My Gripe with the Valley

As a traveling student of vitis vinifera, I find myself in Napa Valley at least once a year. This place is always a mixed bag for me. I have had some epic meals, some great times and been the recipient of generous hospitality. 

I will continue to travel here every year as I try to find a place in my heart for those wines that used to really freak me out (in a good way). I am thinking now, since I have quit smoking for a couple years and refined my palate, that maybe that space is occupied by the old world.
I have tasted with vignerons in France, Italy, Australia, New Zealand, Spain, Portugal, Washington, Oregon, California, and Texas. I have a strong opinion of which wines I like. And I know that a good bottle can be found under twenty dollars. In fact, the majority of what I drink is under fifteen. Mind-blowing Zweigelts, heart-wrenching Pinot Nero, transcendental Rieslings, etc. 
It chaps my hide when some chotchkie from Goldman Sachs moves in to Coombsville (or some other unexploited armpit of the valley) and starts making a $300 Cabernet Sauvignon. 
I can now tell I hate their wine just by looking at it with its rattlesnake boots, designer jeans, and Tommy Bahamas. They have some wife dripping in diamonds and pearls, who they will cheat on as soon as she has had enough of his alcoholic crap in her system and passes out at their faux-chateau. 
You smell their wine and a bouquet of dirty money, desperate pipe dreams, and cluelessness fills your nostrils. Followed by the sting of some poorly made Creme de Cassis. Then you taste...and it's like blueberry pancake syrup and coconuts filled with booze. Followed by a swift kick in the gut from the price tag. 
You look up and the owner is smiling down upon you with that creepy persuasive nod like a waiter talking you into dessert.
"$300 dollars?" I ask?  "$219 FOB" he responds. As if that is somehow better...Then they follow up with the "gobs of black cherry, and plums" nonsense sales pitch, 100% new French oak and maybe some Parker points to add insult to injury. Yadda yadda yadda... "how long you in the valley for"?
The elephant in the room is how visitors have to pretend to be gracious for the opportunity to taste this expensive bottle. Instead, we should be outraged that they are perpetuating the problem with California wine. IT IS TOO DAMN EXPENSIVE! 
Even if you can choke down the 16%, terroir-free, homogenous oak sludge, you can't afford it. At least I can't. You can buy a bottle Dugat Py Grand Cru for 300 bucks! Those vineyards are teeny and sacred. They have been mastering that wine for hundreds of years.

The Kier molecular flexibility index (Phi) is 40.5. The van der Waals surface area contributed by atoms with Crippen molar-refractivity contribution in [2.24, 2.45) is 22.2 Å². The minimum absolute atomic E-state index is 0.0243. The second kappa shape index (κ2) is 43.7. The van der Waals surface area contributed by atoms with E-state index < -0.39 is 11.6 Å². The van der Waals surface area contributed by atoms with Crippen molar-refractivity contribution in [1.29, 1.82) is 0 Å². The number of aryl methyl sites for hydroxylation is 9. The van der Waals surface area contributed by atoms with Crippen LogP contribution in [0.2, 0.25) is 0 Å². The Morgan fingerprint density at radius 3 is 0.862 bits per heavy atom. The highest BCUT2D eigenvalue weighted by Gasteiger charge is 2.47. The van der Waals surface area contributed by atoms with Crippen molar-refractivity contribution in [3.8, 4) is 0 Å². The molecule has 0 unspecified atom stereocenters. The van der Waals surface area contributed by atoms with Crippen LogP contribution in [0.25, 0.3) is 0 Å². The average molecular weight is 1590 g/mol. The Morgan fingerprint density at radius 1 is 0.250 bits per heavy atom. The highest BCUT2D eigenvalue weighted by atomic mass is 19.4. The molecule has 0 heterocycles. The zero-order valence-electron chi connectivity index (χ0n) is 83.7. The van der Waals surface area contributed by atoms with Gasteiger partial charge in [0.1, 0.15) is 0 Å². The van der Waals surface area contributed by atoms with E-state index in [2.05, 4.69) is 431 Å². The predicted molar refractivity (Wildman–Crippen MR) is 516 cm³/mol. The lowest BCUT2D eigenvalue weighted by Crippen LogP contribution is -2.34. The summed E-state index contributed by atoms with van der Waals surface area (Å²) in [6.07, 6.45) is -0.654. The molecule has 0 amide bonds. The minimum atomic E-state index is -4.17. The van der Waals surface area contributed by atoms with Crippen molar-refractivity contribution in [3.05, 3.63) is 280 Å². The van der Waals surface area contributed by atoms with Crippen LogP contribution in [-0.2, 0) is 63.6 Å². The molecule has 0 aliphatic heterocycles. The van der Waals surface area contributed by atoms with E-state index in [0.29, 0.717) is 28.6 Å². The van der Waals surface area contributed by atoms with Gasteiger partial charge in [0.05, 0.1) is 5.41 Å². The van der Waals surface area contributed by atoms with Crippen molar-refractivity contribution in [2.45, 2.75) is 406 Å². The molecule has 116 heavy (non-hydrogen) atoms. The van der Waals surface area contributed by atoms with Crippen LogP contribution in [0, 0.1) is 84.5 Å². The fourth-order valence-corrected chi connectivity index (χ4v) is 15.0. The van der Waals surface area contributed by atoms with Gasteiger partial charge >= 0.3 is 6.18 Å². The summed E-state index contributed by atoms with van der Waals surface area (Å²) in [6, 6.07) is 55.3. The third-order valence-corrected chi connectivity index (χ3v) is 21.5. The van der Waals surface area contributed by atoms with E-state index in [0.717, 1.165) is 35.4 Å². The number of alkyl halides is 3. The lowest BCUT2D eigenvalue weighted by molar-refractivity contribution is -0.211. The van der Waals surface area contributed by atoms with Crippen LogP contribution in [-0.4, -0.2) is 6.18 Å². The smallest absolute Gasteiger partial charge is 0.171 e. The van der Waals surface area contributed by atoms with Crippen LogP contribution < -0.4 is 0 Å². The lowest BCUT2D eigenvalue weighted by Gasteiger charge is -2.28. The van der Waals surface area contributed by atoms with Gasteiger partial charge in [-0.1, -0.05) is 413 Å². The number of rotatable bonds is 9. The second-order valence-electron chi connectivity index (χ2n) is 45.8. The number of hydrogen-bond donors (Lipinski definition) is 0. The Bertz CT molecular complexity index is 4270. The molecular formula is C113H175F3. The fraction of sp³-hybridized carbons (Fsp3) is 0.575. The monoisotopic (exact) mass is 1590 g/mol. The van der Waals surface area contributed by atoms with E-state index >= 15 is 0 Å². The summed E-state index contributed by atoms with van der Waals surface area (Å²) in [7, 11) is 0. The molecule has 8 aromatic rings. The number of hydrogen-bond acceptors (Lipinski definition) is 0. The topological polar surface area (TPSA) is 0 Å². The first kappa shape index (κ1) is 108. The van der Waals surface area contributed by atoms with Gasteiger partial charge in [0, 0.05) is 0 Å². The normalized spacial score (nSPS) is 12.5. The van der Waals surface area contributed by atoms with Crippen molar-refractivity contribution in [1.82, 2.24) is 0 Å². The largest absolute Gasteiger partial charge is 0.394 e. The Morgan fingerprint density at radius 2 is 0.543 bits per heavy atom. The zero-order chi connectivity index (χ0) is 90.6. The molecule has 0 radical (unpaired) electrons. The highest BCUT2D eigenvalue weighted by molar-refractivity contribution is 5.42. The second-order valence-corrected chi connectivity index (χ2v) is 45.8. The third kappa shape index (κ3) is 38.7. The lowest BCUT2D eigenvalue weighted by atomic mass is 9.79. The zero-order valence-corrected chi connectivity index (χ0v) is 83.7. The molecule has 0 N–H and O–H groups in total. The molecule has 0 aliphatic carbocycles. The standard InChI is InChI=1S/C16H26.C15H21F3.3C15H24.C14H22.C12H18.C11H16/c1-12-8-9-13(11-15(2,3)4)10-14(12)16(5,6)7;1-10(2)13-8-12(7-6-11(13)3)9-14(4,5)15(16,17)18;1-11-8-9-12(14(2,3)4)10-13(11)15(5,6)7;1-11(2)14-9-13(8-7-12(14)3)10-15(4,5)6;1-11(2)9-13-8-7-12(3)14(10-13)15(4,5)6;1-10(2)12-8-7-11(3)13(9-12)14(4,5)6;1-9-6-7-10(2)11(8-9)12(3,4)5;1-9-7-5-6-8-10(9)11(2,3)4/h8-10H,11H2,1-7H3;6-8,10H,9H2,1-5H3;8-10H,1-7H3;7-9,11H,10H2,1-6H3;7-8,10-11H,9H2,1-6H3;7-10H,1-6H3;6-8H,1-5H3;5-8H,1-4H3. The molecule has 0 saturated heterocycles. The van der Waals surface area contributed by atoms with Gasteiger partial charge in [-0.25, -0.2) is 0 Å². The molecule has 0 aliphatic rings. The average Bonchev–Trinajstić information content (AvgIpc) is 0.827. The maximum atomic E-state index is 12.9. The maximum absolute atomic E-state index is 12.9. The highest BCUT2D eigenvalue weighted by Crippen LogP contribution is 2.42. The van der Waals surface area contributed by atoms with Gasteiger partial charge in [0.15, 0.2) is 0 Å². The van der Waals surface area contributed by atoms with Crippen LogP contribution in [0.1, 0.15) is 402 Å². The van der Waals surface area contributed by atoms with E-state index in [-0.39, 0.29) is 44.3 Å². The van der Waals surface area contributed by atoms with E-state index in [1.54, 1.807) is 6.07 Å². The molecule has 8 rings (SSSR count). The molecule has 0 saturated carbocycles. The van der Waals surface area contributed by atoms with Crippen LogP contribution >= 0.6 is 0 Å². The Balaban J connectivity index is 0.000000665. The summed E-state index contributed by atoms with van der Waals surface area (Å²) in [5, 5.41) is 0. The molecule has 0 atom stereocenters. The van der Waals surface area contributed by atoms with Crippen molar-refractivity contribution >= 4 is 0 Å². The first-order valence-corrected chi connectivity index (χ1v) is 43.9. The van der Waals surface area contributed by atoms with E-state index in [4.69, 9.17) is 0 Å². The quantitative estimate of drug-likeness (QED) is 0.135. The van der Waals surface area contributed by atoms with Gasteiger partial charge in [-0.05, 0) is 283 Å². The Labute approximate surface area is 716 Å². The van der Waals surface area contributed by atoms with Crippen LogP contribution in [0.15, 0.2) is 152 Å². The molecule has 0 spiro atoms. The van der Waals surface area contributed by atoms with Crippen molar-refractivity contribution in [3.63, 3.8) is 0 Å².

These guys breeze in from Silicon Valley or Wall Street and want to rob me and ruin my country's wine reputation!? This is a cause for revolt! Or at least a trip to the bathroom. 
Don't get me wrong, I like Napa Cabernet. As long as there is a bloody steak in front of me and I don't have to pay for it. I wish these people talked about terroir and aspect, and agricultural techniques instead of how they afforded the luxury of Michel Roland consultation (micro oxygenate!) and Dave Phinney winemaking genius. 
It reminds me of the Staglin's scene in Mondovino, where they talk about how they appreciate and honor their winegrowers and laborers with water and tee shirts, while they sit on the terrace slurping oysters and eating foie gras. 
Most of these folks have never been to the Bordeaux and don't care to. Furthermore, these guys haven't even tasted their neighbor's wine! I have had winemakers in Napa tell me " I don't give two sh*ts about how much oak my neighbor uses or whatever!" Bottom line: blissful ignorance looms over Napa Valley and it rubs me the wrong way. 
I know what your thinking, "tell us how you REALLY feel?" But I am passionate, and patriotic. These guys are giving us a bad name. I am disgusted by their behavior and their product, and it takes me a few months to calm down. Lucky for you dear reader, I am still hot and bothered. End rant.

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lesliehiggs said on Feb. 17, 2012, 3:36 p.m.:

So much of that rings true! What a fun read!!
I do have to say though, that I've had the pleasure of meeting and working with some really great people making some pretty killer wines out of Napa Valley. Just this week I've met with Nick Goldschmidt, Michael Honig, and Jean-Noel Fourmeaux du Sartel - really cool guys with really good (and appropriately priced) wines.
I hate it when a couple of spoiled grapes ruin the good juice!

Jamie Glover Dabbs said on Feb. 21, 2012, 4:51 p.m.:

Cheers, Leslie! And can someone tell me what "FOB" means?

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